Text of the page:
Detective Wood spoke with witness # 1 who told the officer that he and Adams had agreed to meet two individuals via text message in order to sell them some marijuana. Witness # 1 stated that Adams' cell phone's battery had run out so Adams used witness # l's cell phone to text the individual they thought intended to purchase the marijuana. Witness # 1 allowed the police to view his cell phone and see the text messages and the phone number of the individual who was arranging the meeting. Witness # 1 stated that when he and Adams arrived on Harmony Lane they were directed where to park their car and two suspects one tall thin black male, later identified as Bruce Manlove ("Manlove"), Harmon's co-defendant, and one a shorter heavyset black male, later identified as Harmon, approached the vehicle and Adams handed a bag of marijuana to Manlove who put it in his pocket according to witness # 1. At this point witness # 1 stated that Harmon produced a handgun and ordered Adams to turn over his property. Adams got out of the vehicle and a scuffle ensued. Witness # 1 observed the scuffle and heard a single gunshot then saw Adams collapse on the ground at which point the two suspects fled the scene in a southbound direction. A single 9 mm casing was found at the scene.

         Detective Wood also interviewed a second witness. Witness # 2 stated he lived in the neighborhood and was outside when he saw two persons he identified as "BJ" and "Hamburger." BJ being a tall skinny black male and Hamburger being a short heavyset black male. Witness # 2 stated he saw the car, later identified as the one witness # 1 and Adams were in, pull into the neighborhood. Witness # 2 stated he saw BJ and Hamburger walk up to the car. Witness # 2 was speaking with an acquaintance when he looked up a second time and saw the passenger from the car struggling with B J and Hamburger. Witness # 2 then heard a gunshot and saw Adams collapse. As they ran away witness # 2 saw Hamburger trying to tuck something into his sweatshirt. Witness # 2 told the police that Hamburger lives at the entrance to the neighborhood and was on home confinement. The investigation revealed that Harmon lives where witness # 2 said "Hamburger" lives and that Harmon was on Level 4 monitoring and was in the vicinity at the time of the murder. The investigation also revealed that shortly after the murder Harmon had cut off his ankle bracelet and fled the area. Witness # 2 positively identified Manlove as "BJ," the tall skinny black male. He also identified Harmon as "Hamburger," the shorter heavy set black male. Manlove and Harmon were apprehended at a hotel in Philadelphia a short time after the crime and extradited to Delaware. Manlove confessed to his involvement in the crime and implicated Harmon as the shooter. As part of his plea agreement Manlove agreed to testify at Harmon's trial.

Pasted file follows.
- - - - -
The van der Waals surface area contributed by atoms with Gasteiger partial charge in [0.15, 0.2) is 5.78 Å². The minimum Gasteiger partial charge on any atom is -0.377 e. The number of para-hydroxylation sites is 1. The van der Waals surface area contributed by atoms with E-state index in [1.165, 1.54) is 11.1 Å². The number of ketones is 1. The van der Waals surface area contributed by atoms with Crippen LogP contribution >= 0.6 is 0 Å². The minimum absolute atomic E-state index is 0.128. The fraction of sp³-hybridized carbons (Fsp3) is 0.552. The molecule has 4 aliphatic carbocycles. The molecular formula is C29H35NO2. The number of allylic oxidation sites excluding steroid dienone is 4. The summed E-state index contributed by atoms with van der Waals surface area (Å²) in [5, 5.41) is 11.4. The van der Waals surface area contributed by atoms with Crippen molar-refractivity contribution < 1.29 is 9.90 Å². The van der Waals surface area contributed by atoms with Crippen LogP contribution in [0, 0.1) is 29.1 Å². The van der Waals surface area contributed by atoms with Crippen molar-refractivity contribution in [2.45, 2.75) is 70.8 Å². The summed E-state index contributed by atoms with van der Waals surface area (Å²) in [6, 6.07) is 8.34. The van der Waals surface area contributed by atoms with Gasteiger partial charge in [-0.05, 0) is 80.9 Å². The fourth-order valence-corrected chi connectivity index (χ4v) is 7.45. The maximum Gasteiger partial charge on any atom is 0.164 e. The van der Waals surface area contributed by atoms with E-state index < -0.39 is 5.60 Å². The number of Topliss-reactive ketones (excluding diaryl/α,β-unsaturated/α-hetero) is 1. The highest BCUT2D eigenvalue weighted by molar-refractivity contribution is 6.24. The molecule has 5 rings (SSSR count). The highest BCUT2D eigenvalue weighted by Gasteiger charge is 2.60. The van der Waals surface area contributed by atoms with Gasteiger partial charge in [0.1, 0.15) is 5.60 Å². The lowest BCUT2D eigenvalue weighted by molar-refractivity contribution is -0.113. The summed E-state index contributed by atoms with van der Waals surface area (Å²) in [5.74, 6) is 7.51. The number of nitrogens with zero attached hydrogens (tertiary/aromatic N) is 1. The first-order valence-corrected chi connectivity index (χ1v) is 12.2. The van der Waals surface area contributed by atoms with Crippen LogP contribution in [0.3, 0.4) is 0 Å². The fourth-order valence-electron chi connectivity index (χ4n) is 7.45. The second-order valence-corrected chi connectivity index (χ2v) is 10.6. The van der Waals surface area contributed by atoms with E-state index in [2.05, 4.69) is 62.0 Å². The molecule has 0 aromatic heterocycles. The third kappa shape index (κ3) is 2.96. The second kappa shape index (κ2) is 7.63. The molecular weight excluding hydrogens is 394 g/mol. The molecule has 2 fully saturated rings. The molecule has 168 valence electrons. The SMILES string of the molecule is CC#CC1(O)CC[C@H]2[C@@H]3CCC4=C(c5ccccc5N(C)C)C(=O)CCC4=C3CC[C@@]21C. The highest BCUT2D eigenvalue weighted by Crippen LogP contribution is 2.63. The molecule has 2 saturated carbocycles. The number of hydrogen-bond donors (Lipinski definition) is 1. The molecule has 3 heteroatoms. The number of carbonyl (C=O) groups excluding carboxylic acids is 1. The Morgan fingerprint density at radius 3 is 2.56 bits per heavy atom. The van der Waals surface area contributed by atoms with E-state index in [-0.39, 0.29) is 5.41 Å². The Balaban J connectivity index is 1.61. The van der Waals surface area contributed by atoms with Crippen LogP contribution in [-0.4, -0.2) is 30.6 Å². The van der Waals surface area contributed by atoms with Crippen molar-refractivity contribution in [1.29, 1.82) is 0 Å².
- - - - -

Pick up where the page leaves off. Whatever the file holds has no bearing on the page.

In his motion Harmon raises the following grounds for relief:

Ground one: Ineffective Counsel. Did Counsel fail to investigate into facts relevant to preparing defense for trial, or arguement (sic) for less time, resulting in prejudice and failure to aid client?
Ground two: Ineffective Counsel and Due Process. Was plea accepted knowingly and intellegently (sic), and, did counsel use coercive tactic ...